The circumstances of your client’s death add another dimension to your feelings and ability to cope. If your client died by suicide, violence, or other tragedy, this will complicate your feelings. It is normal to feel disillusioned about your work and the world at large after a tragedy. You may question your effectiveness as a social worker. You may feel confused or let down by yourself, your employer, or your community.
Coping with a client’s death can also be difficult because confidentiality and professional boundaries can get in the way of the grieving rituals that we use in personal relationships. You may not be able to attend the funeral or memorial service, send flowers, or take food to the family. However, you may creatively find new ways to grieve and remember. If you are part of a team, you may be able to have your own private memorial with your co-workers, which maintains confidentiality. It is important to consult your supervisor or agency director, as the ethical and legal issues of a client’s death are largely beyond the scope of this article.
There is never a right or wrong way to grieve. However, you need to remember that you have a professional relationship with your client and need to respect client privacy, even after death. This can put you in awkward situations if the family calls and wants information or counseling. Social workers are used to helping, and it can be hard to say “no” and not give the family the answers they are looking for. In contrast, I’ve worked with the homeless population for many years, and it is disheartening when the client’s death reflects how alone he or she was. Sometimes, there is no grieving family to collect the client’s belongings or plan a memorial service.
Self-Care and Self-Compassion
Good self-care is also essential. Many social workers struggle with self-care in general. As a group, we tend to be caretakers and work in high stress environments. When coping with a client’s death, self-care is more important than ever. Be sure to get enough sleep, exercise, and eat well. Taking a few days off may be helpful, too.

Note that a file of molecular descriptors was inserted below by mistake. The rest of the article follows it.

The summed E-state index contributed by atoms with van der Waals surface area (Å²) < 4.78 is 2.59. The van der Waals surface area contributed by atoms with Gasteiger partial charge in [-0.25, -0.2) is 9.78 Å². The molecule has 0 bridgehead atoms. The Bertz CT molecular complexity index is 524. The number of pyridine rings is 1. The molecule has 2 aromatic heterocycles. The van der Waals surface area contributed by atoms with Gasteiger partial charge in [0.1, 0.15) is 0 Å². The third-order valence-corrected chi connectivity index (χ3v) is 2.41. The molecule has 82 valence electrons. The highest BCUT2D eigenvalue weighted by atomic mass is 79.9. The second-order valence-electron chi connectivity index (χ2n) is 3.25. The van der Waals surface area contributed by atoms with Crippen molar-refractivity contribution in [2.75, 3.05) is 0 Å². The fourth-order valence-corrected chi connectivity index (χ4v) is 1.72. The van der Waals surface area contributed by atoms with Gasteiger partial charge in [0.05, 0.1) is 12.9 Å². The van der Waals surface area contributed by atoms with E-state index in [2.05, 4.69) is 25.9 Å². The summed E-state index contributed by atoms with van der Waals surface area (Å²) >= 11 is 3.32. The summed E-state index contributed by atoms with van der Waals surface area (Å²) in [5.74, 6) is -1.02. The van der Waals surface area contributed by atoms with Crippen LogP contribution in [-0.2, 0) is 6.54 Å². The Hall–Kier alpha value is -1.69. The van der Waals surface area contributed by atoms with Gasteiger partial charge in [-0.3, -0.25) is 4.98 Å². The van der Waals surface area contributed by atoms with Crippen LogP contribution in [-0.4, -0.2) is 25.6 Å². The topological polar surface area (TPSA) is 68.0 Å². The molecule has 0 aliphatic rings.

Several years later, I still feel a profound sadness about the suicide of my former client. I so wish that he had reached out for help. I have been able to think about my work with this young man, and I take comfort in knowing that I provided him with much needed understanding and acceptance. I feel peaceful knowing I treated him the best that I could. I practice self-compassion by talking to myself in this way.
Some other things that helped me cope are:
• consulting with colleagues who’ve also experienced a client’s death
• quiet reflection
• reading the obituary and news articles about the death
• thinking about my client’s strengths and what I learned from him
• making a charitable donation
DeAngelis, T. (2008). Coping with a client’s suicide. GradPSYCH Magazine, 18. Retrieved from http://www.apa.org/gradpsych/2008/11/suicide.aspx
Halgin, R. P. (2008). When a patient dies…Should the therapist attend the funeral? Retrieved from http://www.psychotherapy.net/article/when-patient-dies
Veilleux, J. C. (2011). Coping with client death: Using a case study to discuss the effects of accidental, undetermined, and suicidal deaths on therapists. Professional Psychology: Research and Practice, 42 (3), 222-228. Retrieved from http://www.academia.edu/3768478/Coping_With_Client_Death_Using_a_Case_Study_To_Discuss_the_Effects_of_Accidental_Undetermined_and_Suicidal_Deaths_on_Therapists
Sharon Martin, LCSW, has worked extensively in community mental health providing psychotherapy and clinical supervision. She has a passion for training, supervising, and coaching new social workers. Sharon currently has a private practice in San Jose, CA, specializing in treating stress and anxiety, perfectionism, and co-dependency in adolescents and adults. She can be reached at http://www.SharonMartinCounseling.com or http://www.SocialWorkCoaching.com.